Thursday, October 28, 2010

Audience members pass out duirng 127 Hours screening

I remember hearing about the hiker who got lost in the Grand Canyon and eventually had to cut off his own arm with a Swiss army knife in an effort to survive. Hollywood does what they do best when it comes to stories of profound interest such as this one, the make a movie. The only problem is that audience members started passing out during the scene where dude hacks off his own arm.

Apparently, people are passing out while watching James Franco‘s new flick 127 Hours. Yep, the one where he portrays Aron Ralston, the mountain climber who amputated his own arm in 2003 after it got stuck under a boulder. Yep, now you know why people are passing out.

During a Vanity Fair screening of the film, Franco gave this tip: ”If you’re feeling woozy, just cover your eyes. There’s nothing wrong with covering your eyes. It took 40 minutes [for Aron to cut his arm off], so what Danny [Boyle, the director] showed is mercifully short. It’s visceral, but it’s about the exhilaration of getting free and leaving in the end.” Franco and Boyle attended the 14th Annual Hollywood Awards gala last night in Los Angeles.

Caught between a rock and a hard blade
Franco said that people may be getting really caught up in the film because of how emotionally intense it is.

“Here, you’re spending the entire movie with one guy. You, as the audience, are going through it with Aron. When you watch the footage of him talking into that video camera to his family, you feel like he’s talking directly to you. And when he cuts off his arm, maybe it feels like it’s happening to you.”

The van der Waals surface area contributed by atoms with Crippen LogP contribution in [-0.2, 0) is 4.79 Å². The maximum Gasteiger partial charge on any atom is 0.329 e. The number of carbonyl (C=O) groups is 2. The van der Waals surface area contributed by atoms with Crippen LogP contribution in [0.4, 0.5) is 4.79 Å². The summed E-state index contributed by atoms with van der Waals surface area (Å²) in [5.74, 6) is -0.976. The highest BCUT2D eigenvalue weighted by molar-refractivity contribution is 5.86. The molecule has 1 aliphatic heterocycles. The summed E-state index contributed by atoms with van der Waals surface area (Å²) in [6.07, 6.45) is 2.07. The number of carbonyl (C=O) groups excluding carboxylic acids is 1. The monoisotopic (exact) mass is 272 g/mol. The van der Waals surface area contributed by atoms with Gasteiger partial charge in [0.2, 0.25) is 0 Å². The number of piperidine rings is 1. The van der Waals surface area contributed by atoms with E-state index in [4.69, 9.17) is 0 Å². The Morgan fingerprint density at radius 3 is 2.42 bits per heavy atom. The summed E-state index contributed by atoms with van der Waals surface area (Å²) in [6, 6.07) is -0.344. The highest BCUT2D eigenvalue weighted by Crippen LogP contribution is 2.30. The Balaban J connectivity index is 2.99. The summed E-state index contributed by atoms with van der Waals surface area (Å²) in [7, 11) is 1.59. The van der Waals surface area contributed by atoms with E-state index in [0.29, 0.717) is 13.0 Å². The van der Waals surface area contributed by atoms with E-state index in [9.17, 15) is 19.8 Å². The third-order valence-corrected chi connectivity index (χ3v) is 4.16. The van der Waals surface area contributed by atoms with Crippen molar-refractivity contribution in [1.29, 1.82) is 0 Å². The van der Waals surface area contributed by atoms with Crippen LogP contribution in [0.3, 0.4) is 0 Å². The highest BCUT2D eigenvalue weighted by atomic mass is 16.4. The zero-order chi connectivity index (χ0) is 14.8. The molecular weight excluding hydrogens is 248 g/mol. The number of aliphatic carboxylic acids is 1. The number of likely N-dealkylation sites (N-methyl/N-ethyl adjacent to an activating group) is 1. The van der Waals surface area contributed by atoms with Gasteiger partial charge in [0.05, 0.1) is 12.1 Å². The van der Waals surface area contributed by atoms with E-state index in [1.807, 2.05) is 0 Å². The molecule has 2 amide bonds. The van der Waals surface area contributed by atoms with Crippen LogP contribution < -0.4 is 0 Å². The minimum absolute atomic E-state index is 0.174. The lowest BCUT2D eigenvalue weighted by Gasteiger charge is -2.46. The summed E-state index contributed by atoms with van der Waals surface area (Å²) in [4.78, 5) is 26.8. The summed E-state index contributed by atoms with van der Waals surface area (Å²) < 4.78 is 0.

The arm-cutting scene involved three prosthetic arms, one made to look exactly like the outside of Franco’s own arm, and two filled with all the musculature and bone he had to chop through. “I actually have a problem with blood. It’s only my arms; I have a problem with seeing blood on my arm,” he told us. “So after the first day, I said to Danny, ‘I think you got the real, unvarnished reaction there.’” The prosthetic had actually been made so that Franco wasn’t supposed to be able to cut all the way through it. But in the moment, he said, “I just did it, and I cut it off and I fell back, and I guess that’s the take that Danny used.”

Ralston has said that everything on the screen, the arrogant, selfish guy who goes into that canyon and the grateful man who walks out, having spent days in this beautiful remote place without humans, trying to reach out to other humans in his life via a camcorder, is true to life.

“It’s not a nightmare at all,” he said. “It’s perhaps the most beautiful story I’ll get to experience in my life. It’s a true blessing for me, giving this gift to the team who is now giving it to the world. For me, it’s truly the greatest thing that’s ever happened to me. That’s what I always said, until my son was born back in February. When he comes in at the end of the film, it gets me. Every time I see the little boy, I’m appreciative.”

Here is the trailer:

I can't wait cause that type of gruesome is right up my alley.



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